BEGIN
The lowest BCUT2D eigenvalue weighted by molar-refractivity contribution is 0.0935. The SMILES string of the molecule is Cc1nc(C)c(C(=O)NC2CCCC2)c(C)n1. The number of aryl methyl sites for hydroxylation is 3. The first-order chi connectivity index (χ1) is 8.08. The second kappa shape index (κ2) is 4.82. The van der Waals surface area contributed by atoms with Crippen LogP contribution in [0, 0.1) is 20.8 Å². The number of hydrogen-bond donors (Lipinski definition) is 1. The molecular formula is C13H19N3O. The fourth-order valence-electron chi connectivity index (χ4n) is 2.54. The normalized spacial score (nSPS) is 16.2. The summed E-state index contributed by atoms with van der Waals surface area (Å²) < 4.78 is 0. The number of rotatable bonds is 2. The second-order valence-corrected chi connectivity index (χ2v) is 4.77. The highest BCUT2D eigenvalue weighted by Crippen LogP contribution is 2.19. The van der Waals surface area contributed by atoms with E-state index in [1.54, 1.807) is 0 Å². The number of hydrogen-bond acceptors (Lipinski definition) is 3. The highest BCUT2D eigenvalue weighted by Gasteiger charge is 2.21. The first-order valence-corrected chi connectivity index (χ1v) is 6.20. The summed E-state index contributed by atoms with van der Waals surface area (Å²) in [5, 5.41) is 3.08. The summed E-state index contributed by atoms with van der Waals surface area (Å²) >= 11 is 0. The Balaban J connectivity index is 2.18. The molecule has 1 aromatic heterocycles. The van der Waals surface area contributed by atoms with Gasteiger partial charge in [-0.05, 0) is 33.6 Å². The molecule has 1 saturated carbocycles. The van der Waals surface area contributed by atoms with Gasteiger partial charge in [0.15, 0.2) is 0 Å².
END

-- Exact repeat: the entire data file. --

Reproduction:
The lowest BCUT2D eigenvalue weighted by molar-refractivity contribution is 0.0935. The SMILES string of the molecule is Cc1nc(C)c(C(=O)NC2CCCC2)c(C)n1. The number of aryl methyl sites for hydroxylation is 3. The first-order chi connectivity index (χ1) is 8.08. The second kappa shape index (κ2) is 4.82. The van der Waals surface area contributed by atoms with Crippen LogP contribution in [0, 0.1) is 20.8 Å². The number of hydrogen-bond donors (Lipinski definition) is 1. The molecular formula is C13H19N3O. The fourth-order valence-electron chi connectivity index (χ4n) is 2.54. The normalized spacial score (nSPS) is 16.2. The summed E-state index contributed by atoms with van der Waals surface area (Å²) < 4.78 is 0. The number of rotatable bonds is 2. The second-order valence-corrected chi connectivity index (χ2v) is 4.77. The highest BCUT2D eigenvalue weighted by Crippen LogP contribution is 2.19. The van der Waals surface area contributed by atoms with E-state index in [1.54, 1.807) is 0 Å². The number of hydrogen-bond acceptors (Lipinski definition) is 3. The highest BCUT2D eigenvalue weighted by Gasteiger charge is 2.21. The first-order valence-corrected chi connectivity index (χ1v) is 6.20. The summed E-state index contributed by atoms with van der Waals surface area (Å²) in [5, 5.41) is 3.08. The summed E-state index contributed by atoms with van der Waals surface area (Å²) >= 11 is 0. The Balaban J connectivity index is 2.18. The molecule has 1 aromatic heterocycles. The van der Waals surface area contributed by atoms with Gasteiger partial charge in [-0.05, 0) is 33.6 Å². The molecule has 1 saturated carbocycles. The van der Waals surface area contributed by atoms with Gasteiger partial charge in [0.15, 0.2) is 0 Å².